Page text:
<capability name="css_border_image" value="none" />
   <capability name="css_rounded_corners" value="none" />
   <capability name="css_spriting" value="false" />
   <capability name="css_supports_width_as_percentage" value="true" />
</group>

Integrating WURFL in Applications

The great news about WURFL is that you don't have to write your own XML parser in order to query information. Familiarity with the WURFL XML schema is useful because it allows you to manually add device information should you ever need to, but it is not strictly required for programming purposes. The WURFL project, in fact, offers three official APIs: for Java, .NET, and PHP.

The word "official" here means that the same team that collects and exposes the data also takes care of delivering and maintaining the APIs. This is really an important point as it guarantees detection accuracy and optimal performance and keeps you automatically up to date should significant changes to the schema become necessary. Because the API is an integral part of the project, changes to the structure of data are automatically reflected by the API.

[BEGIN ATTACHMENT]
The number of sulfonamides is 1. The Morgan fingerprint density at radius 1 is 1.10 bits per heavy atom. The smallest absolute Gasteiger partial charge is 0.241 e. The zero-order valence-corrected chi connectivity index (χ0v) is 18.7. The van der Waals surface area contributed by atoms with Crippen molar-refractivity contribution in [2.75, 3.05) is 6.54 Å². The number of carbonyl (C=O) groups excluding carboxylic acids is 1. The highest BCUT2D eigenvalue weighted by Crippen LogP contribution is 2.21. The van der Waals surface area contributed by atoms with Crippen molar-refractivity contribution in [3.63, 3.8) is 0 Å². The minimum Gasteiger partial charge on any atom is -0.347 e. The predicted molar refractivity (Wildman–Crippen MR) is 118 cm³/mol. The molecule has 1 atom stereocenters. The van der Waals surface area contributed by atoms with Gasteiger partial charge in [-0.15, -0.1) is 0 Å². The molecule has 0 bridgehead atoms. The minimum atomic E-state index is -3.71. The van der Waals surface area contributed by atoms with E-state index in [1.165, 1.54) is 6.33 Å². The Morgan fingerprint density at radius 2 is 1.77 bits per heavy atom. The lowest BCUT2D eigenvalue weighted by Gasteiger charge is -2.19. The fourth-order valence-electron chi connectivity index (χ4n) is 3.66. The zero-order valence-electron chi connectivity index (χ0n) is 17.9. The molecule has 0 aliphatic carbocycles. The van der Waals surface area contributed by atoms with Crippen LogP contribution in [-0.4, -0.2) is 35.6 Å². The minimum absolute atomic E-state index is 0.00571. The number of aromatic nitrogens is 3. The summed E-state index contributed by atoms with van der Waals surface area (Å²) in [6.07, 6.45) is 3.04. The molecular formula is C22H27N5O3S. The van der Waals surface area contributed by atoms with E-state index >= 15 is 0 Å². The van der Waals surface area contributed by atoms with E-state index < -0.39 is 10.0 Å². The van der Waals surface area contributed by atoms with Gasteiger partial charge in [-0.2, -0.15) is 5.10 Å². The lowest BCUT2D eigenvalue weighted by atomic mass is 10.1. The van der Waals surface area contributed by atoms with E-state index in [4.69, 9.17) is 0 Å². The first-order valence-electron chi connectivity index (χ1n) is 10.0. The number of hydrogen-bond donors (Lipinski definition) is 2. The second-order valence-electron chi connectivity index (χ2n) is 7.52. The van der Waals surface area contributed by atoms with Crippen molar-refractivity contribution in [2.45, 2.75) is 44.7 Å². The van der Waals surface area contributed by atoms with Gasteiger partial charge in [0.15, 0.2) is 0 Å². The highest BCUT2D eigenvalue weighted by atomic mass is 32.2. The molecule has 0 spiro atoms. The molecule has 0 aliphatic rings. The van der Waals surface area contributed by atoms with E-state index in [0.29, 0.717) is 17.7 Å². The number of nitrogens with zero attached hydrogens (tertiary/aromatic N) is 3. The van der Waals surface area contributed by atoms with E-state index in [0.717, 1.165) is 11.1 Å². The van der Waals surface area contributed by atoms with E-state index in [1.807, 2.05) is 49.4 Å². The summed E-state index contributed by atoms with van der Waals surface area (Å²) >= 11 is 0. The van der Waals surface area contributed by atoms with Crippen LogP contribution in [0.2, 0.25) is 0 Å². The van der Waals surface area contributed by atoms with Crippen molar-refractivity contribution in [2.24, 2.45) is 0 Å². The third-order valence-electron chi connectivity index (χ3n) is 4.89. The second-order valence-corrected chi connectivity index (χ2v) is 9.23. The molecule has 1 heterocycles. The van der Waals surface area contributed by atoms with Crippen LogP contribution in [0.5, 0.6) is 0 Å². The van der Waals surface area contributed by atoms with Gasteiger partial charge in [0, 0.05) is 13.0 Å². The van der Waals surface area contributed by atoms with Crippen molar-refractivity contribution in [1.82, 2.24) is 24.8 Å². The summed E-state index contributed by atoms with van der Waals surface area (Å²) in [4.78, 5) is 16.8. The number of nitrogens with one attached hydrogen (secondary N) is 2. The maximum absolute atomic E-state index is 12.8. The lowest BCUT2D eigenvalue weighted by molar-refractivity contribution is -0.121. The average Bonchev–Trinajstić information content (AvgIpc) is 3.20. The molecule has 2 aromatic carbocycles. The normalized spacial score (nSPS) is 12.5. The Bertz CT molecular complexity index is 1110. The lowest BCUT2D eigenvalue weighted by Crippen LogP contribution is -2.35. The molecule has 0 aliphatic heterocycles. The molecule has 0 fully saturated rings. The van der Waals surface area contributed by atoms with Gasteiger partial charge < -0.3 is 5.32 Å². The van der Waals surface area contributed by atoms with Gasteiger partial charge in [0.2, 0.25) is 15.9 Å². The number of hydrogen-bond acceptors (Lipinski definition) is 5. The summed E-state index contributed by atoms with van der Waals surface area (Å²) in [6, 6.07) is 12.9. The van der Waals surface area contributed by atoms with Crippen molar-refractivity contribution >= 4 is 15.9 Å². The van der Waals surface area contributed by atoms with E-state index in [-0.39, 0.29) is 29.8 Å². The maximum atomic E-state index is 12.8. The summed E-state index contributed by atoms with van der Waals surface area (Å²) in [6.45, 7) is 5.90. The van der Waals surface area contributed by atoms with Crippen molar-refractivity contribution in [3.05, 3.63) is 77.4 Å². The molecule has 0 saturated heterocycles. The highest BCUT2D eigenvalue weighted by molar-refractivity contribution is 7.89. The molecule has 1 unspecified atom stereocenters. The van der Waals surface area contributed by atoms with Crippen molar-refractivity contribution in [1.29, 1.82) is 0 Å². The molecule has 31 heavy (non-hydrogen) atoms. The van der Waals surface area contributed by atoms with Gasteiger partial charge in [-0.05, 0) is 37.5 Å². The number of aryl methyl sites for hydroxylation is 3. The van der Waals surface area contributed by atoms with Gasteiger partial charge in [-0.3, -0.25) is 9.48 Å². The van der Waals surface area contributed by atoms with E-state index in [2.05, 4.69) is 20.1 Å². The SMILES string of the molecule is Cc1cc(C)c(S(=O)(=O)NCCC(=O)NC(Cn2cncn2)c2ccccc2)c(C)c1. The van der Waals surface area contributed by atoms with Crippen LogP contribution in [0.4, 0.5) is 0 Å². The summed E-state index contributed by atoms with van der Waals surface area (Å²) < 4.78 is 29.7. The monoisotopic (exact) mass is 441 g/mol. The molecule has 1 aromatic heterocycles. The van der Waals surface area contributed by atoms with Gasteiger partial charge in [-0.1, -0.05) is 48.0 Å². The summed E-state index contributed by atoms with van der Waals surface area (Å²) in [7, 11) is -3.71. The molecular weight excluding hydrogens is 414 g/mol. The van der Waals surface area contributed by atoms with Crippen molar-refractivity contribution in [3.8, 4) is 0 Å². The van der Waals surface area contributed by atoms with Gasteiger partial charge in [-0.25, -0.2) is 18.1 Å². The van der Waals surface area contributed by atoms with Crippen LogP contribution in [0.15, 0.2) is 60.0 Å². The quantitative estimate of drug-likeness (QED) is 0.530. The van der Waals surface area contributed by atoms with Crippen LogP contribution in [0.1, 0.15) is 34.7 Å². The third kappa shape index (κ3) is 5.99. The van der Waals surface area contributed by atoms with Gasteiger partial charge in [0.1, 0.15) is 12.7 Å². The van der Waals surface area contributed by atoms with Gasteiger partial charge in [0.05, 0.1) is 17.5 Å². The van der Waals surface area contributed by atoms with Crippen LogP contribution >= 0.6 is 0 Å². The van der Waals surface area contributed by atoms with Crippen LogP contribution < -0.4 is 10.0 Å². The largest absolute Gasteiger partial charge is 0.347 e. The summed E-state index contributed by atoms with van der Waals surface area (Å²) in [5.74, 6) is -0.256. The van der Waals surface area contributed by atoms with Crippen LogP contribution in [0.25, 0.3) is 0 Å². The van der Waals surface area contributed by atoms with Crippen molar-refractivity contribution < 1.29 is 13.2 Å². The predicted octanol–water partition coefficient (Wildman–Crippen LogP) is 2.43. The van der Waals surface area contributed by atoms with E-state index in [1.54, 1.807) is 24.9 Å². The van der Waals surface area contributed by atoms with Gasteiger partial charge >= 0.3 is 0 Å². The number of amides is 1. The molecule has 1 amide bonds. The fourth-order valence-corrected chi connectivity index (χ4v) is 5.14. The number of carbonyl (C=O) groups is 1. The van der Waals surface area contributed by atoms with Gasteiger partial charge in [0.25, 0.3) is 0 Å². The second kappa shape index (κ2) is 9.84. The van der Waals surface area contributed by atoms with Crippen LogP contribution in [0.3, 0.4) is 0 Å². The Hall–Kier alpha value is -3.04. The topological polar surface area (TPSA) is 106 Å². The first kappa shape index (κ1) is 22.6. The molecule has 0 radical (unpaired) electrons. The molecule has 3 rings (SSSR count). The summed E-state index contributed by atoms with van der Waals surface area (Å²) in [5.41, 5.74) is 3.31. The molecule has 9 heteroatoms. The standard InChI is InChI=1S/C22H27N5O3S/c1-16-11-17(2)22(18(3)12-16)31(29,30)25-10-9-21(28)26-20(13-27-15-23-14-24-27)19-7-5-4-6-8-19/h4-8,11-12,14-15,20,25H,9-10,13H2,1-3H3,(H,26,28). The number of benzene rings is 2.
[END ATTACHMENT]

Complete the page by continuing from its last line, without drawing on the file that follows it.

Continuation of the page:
However, the WURFL data is publicly available on the project's site, and anyone can download the data and write an alternative API. I tried that route myself with the excuse that I needed to check just a subset of the available information. I realized quite soon, however, that I was having a few false positives and that, more importantly, it was out of my control. So I switched to the official API. Figure 3 shows what it takes to integrate the WURFL API in an ASP.NET application.

Figure 3: Integrating the WURFL API in an ASP.NET application
var configurer = new InMemoryConfigurer()
                .MainFile(Path(_wurflDataFile))